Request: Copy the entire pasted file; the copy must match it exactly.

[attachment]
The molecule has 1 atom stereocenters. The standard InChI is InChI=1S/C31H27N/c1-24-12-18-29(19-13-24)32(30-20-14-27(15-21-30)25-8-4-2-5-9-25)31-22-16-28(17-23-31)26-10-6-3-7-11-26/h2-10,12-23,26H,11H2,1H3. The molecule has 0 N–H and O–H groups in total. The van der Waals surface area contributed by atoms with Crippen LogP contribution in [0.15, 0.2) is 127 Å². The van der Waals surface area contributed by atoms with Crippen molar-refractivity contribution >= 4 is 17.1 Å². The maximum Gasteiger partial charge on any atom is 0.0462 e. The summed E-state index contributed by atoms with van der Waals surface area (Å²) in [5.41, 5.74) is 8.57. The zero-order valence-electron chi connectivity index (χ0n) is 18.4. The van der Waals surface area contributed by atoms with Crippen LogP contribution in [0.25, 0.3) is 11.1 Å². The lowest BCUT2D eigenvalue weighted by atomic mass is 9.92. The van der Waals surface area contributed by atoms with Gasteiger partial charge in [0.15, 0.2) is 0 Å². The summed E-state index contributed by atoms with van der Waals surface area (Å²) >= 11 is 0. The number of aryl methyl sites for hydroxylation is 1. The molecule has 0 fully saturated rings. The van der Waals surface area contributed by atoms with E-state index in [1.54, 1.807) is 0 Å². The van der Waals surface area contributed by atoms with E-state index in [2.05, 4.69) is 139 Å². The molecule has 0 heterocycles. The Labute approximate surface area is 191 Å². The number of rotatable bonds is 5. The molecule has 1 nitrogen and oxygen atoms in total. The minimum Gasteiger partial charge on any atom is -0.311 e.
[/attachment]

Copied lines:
The molecule has 1 atom stereocenters. The standard InChI is InChI=1S/C31H27N/c1-24-12-18-29(19-13-24)32(30-20-14-27(15-21-30)25-8-4-2-5-9-25)31-22-16-28(17-23-31)26-10-6-3-7-11-26/h2-10,12-23,26H,11H2,1H3. The molecule has 0 N–H and O–H groups in total. The van der Waals surface area contributed by atoms with Crippen LogP contribution in [0.15, 0.2) is 127 Å². The van der Waals surface area contributed by atoms with Crippen molar-refractivity contribution >= 4 is 17.1 Å². The maximum Gasteiger partial charge on any atom is 0.0462 e. The summed E-state index contributed by atoms with van der Waals surface area (Å²) in [5.41, 5.74) is 8.57. The zero-order valence-electron chi connectivity index (χ0n) is 18.4. The van der Waals surface area contributed by atoms with Crippen LogP contribution in [0.25, 0.3) is 11.1 Å². The lowest BCUT2D eigenvalue weighted by atomic mass is 9.92. The van der Waals surface area contributed by atoms with Gasteiger partial charge in [0.15, 0.2) is 0 Å². The summed E-state index contributed by atoms with van der Waals surface area (Å²) >= 11 is 0. The number of aryl methyl sites for hydroxylation is 1. The molecule has 0 fully saturated rings. The van der Waals surface area contributed by atoms with E-state index in [1.54, 1.807) is 0 Å². The van der Waals surface area contributed by atoms with E-state index in [2.05, 4.69) is 139 Å². The molecule has 0 heterocycles. The Labute approximate surface area is 191 Å². The number of rotatable bonds is 5. The molecule has 1 nitrogen and oxygen atoms in total. The minimum Gasteiger partial charge on any atom is -0.311 e.